Poll: Do you think children’s toys, books and clothing should be gender neutral?
- Credit: PA
Sugar and spice and all things nice, that's what little girls are made of... and slugs and snails and puppy dogs' tails, that's what little boys are made of – or are they?
For years tradition – based on gender – has dictated what our children are more likely to dress in, play with, read and watch.
And although some things have changed, such as boys being predominately dressed in pink during the Victorian era, one thing is still clear – many of our children are being made to conform to gender stereotypes.
But does this have a negative impact on these young minds or is it just a rite of passage?
For one Norfolk lecturer the message is clear – 'We need to put a stop to it.'
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University of East Anglia lecturer in literature and public engagement, Dr BJ Epstein, issued the warning claiming that the impact was detrimental and could lead to individuals making unfulfilling career choices.
'Children do not come out of the womb wanting to play with specific toys based on their gender,' she said.
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'From my research, parents still really think girls are firmly one way and boys are firmly the other way.
'But children are not aware of gender until they start to become more socially aware – so not until they go to school at five or six, or if their parents really emphasise it.
'Neuroscience research shows there is not a huge difference in girls' and boys' brains.'
She said girls predominately receive positive affirmations about their appearance while boys are praised for their actions. 'For example, a girl can be told she looks pretty in her new dress; however, a boy will be told he was brave going down the slide.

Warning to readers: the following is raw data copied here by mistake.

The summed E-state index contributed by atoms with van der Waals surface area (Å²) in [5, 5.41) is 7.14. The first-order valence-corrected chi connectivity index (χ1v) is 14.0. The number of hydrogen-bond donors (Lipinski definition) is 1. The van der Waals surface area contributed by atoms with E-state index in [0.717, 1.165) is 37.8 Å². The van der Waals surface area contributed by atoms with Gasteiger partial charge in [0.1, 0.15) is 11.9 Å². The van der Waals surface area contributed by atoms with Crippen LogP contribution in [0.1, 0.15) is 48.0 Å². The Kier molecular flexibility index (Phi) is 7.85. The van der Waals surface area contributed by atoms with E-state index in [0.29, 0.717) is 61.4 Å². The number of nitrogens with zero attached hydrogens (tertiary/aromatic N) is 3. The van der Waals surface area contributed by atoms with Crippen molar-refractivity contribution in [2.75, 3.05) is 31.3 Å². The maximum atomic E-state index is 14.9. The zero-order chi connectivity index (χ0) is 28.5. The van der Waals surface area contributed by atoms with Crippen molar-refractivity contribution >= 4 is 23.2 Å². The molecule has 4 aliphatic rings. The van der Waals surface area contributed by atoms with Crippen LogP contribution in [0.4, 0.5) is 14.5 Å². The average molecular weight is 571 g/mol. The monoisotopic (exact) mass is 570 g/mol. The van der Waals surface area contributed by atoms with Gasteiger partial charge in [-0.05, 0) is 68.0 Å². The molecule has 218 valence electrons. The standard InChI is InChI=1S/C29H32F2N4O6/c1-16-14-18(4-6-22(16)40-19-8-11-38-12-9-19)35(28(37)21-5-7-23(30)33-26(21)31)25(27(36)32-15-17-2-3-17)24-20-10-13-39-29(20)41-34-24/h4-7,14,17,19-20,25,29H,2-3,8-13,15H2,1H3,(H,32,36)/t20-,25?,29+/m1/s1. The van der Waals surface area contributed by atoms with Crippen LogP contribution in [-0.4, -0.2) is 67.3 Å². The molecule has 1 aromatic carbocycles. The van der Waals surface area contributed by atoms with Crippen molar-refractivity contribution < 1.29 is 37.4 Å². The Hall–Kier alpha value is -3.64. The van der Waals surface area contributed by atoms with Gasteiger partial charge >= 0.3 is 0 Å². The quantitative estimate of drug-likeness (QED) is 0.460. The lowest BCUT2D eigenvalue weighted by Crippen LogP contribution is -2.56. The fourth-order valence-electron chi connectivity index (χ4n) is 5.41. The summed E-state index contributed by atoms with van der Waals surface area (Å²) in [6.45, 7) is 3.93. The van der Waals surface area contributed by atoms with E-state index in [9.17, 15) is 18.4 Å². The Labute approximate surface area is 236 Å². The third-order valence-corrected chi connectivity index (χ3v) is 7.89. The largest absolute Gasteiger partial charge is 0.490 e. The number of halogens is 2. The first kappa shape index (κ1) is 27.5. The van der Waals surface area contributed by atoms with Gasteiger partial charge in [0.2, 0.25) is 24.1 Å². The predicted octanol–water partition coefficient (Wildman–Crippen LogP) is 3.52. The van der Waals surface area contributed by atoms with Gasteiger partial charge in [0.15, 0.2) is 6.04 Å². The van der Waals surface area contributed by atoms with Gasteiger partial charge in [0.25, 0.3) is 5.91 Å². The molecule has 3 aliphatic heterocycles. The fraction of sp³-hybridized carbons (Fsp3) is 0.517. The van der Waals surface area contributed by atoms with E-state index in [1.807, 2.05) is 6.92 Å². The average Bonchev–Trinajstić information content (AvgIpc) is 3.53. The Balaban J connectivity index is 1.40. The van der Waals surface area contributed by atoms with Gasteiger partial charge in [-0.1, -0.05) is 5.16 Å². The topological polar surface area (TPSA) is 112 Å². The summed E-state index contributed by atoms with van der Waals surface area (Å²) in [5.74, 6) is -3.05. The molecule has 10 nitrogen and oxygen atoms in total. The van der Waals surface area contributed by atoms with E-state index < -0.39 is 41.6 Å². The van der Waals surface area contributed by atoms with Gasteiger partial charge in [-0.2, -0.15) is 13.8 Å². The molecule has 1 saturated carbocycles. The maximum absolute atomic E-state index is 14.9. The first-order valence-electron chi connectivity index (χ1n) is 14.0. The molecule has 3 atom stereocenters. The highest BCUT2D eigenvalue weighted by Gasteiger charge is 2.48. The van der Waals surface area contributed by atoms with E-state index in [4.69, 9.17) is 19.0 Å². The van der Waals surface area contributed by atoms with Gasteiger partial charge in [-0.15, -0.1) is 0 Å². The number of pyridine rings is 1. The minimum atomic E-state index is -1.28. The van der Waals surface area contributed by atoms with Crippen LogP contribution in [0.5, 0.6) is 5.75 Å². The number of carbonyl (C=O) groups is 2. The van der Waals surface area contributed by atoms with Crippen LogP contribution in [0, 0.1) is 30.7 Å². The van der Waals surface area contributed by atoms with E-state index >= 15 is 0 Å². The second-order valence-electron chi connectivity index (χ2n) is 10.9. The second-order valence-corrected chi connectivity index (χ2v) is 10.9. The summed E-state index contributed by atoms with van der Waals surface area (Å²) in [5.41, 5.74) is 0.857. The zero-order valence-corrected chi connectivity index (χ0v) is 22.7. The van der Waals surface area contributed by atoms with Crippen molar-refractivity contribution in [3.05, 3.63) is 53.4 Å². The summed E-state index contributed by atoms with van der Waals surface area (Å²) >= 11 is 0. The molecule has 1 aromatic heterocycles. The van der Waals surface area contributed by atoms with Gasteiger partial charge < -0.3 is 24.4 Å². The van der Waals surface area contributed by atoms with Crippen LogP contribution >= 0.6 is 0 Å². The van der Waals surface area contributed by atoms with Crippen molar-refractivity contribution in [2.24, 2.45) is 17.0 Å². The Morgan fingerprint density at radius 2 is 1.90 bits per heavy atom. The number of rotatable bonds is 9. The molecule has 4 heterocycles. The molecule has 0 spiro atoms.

'By talking to them in different ways it can make them try to do certain gender-specific actions to seek approval.'
Bookseller Waterstones recently took action following growing pressure from campaign group Let Books Be Books.
The retailer has agreed not to market children's books which promote limiting gender stereotypes.
Supporter of the campaign, Norfolk MP Elizabeth Truss, said: 'I think children and parents should have a free choice of which toys to play with. When toys like chemistry kits or building bricks are in the 'boys' section' this can lead girls to think maths and science aren't for them. This is a problem as these subjects are great for young people's career prospects.'
But what can be done to combat the problem?
Dr Epstein encouraged people to write to shops, toys and clothes manufacturerss and book publishers to make them rethink the marketing and packaging of their products.
She also highlighted more training for teachers to emphasis offering pupils the same opportunities.
Perhaps most importantly though, Dr Epstein emphasised that whatever your child's preference it is about balancing and not overcompensating.
She said: 'If a girl wants to have ballet lessons, that's fine; the same if a boy wants to wear blue.'
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